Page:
U Visas are given to victims of crimes in the United States who are non-citizens. This visa gives victims of certain crimes temporary legal status in the US. Immigrants with this visa have eligibility to work. The visa can last up to 4 years. Family members can be included in this visa.

If survivors of human trafficking wish to remain in the United States for a longer period of time, they can potentially apply for asylum. To be eligible for asylum, one must be physically present in the United States and have suffered persecution or fear based on race, religion, nationality, membership in a particular social group, or political opinion.  One can also apply for standard citizenship.

Other victims of gender-based violence may be vulnerable to deportation as well if they speak up about the abuse. Victims of domestic violence who are immigrants married to U.S. Citizens may feel unable to leave the relationship due to fear of deportation. Every person in the U.S. is entitled to protection by the police, regardless of immigration status.

It is possible to get a divorce and maintain legal immigration status in the United States in order to leave an abusive home. A victim of domestic violence can apply for legal immigration status for themselves and their children. This application is kept confidential; not even a family member will be told of the application. Female victims of abuse can apply for immigration through self-petitions for legal status under the Violence Against Women Act (VAWA). VAWA provides money for the investigation and prosecution of violent crimes against women. It sets standards for those convicted. If a woman is at risk of being deported for leaving her abusive husband, she can apply for cancellation of removal under VAWA under the grounds that the relationship was abusive. Additionally, male and female victims of domestic violence can apply for U-nonimmigrant status.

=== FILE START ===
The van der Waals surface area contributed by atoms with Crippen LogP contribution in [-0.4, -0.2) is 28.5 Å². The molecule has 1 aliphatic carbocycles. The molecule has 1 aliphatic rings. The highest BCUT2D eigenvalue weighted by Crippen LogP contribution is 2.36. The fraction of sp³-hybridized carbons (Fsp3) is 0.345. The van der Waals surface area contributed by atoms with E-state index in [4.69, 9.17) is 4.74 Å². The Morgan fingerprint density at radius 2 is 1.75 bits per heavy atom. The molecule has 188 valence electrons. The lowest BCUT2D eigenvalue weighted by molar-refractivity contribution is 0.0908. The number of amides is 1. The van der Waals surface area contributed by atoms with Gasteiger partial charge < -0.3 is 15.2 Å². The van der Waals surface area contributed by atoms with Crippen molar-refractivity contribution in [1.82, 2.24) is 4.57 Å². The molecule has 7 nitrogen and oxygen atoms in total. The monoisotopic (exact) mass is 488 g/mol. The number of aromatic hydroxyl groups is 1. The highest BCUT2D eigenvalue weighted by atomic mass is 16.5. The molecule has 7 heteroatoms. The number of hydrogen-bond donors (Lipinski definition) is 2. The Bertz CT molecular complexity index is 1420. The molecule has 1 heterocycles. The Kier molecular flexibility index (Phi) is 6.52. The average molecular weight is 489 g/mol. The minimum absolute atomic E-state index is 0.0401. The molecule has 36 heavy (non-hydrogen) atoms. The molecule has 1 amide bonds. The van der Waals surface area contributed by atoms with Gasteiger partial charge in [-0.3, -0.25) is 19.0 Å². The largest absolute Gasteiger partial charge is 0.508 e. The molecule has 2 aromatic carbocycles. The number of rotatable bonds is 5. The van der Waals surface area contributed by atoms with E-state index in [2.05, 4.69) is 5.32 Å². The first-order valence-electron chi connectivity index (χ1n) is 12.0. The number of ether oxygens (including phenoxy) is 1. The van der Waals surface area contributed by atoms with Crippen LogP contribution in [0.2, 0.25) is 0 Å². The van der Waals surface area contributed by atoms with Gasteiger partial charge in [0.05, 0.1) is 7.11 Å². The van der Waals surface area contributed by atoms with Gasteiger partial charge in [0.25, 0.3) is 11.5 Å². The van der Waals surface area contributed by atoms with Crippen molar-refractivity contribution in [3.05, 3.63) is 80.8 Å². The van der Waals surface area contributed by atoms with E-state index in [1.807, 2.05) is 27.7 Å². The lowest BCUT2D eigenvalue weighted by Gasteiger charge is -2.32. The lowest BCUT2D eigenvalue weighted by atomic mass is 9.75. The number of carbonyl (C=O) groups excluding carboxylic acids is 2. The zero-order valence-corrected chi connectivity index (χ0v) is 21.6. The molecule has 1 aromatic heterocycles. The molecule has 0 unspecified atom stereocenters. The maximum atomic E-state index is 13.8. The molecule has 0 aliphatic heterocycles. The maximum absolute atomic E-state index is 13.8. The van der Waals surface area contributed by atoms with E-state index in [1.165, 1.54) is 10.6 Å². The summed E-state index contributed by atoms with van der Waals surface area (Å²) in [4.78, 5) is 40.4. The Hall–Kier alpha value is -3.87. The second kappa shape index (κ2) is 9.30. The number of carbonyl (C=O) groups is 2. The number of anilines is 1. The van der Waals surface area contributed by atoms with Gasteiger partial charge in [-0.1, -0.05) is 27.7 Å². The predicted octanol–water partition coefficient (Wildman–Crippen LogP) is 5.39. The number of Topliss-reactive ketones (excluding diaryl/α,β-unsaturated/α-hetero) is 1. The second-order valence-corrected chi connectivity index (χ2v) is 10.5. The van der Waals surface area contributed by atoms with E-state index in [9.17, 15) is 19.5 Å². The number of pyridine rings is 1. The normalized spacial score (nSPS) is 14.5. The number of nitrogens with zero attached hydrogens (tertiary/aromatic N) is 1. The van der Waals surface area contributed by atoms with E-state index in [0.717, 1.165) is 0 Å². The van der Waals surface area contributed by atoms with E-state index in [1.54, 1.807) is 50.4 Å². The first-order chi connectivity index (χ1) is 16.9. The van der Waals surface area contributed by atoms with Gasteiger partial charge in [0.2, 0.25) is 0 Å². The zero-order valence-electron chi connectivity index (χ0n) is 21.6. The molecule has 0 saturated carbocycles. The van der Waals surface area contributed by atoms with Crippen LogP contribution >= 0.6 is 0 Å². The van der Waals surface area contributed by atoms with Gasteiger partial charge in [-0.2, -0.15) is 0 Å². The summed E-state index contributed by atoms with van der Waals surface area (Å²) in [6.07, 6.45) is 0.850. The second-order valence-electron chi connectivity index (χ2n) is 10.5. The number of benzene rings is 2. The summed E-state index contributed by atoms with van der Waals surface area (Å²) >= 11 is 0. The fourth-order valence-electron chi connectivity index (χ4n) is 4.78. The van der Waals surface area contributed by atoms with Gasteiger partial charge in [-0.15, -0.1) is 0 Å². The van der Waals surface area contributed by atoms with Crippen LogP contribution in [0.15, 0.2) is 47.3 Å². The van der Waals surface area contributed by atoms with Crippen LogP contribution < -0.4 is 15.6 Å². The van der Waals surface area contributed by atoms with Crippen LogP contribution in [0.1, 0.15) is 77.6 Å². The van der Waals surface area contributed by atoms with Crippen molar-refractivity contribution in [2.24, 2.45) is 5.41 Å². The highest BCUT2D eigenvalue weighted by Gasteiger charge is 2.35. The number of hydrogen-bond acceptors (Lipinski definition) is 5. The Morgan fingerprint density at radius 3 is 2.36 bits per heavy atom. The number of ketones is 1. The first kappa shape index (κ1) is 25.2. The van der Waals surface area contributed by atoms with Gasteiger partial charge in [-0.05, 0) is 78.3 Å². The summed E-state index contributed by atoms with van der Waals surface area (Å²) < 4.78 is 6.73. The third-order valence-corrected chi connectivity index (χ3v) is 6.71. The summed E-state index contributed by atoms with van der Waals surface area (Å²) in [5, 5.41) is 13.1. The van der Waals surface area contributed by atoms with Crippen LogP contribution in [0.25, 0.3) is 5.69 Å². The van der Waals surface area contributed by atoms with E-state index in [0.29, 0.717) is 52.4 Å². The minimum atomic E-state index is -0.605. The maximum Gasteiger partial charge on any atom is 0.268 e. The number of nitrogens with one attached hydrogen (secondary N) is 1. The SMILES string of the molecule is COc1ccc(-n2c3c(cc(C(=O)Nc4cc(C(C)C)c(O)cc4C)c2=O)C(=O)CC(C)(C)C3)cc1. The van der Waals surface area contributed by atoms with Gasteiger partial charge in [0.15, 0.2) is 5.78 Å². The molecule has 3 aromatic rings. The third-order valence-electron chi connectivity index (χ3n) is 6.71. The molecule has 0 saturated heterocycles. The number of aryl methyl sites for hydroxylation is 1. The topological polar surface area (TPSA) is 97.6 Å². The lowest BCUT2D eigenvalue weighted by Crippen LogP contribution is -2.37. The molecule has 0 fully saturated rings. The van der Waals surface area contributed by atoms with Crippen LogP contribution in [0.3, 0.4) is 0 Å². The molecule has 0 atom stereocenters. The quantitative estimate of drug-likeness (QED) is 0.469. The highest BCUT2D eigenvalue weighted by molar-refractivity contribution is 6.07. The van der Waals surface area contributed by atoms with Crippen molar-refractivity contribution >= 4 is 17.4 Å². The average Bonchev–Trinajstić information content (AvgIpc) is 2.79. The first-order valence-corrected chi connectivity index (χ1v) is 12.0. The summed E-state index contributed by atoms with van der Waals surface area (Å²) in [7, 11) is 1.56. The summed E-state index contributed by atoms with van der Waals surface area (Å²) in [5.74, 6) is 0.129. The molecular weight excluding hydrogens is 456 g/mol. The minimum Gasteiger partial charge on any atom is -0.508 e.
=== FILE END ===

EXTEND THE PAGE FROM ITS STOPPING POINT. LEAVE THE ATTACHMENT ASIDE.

Domestic violence and human trafficking victims have resources to maintain or achieve legal status in the United States. Although there are many other boundaries, victims of gender-based violence are not bound to stay in abusive situations because of immigration uncertainty.

Some organizations that provide support for victims of human trafficking and domestic violence seeking legal immigration status in the United States include:



New York, New York



American Immigration Lawyers Association

Washington, DC



American Bar Association

Chicago, IL and Washington DC



Immigrant Women & Children Project

City Bar Justice Center



Safe Horizon: Immigration Law Project


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Enough is Enough: Cultural Defense of Domestic Abuse

By Rabiyatou Valian

Gargi Padki and Rabiyatou Valian attend a New York Asian Women Center event

Gargi Padki and Rabiyatou Valian attend an event with the Korean American Family Service Center at Queensboro Hall.

My close friend is in an abusive marriage, but she refuses to speak out against her husband’s violence. I always wonder why she doesn’t do anything to end it.

When I voice my concerns, she tells me “I am African and we don’t do things like that. Europeans take their husbands to the police; a real born African woman will never do such thing.”

There you have it. “We are Africans” has repeatedly been used as an excuse not to hold perpetrators accountable for their actions. It is a disturbing reality that culture takes precedence over basic human rights. The value of human life is priceless, and it should not be undermined by the pervasive rhetoric of culture, religion and tradition. Whether we are African, Asian, American or European, we deserve to be treated with honor and respect by our significant others.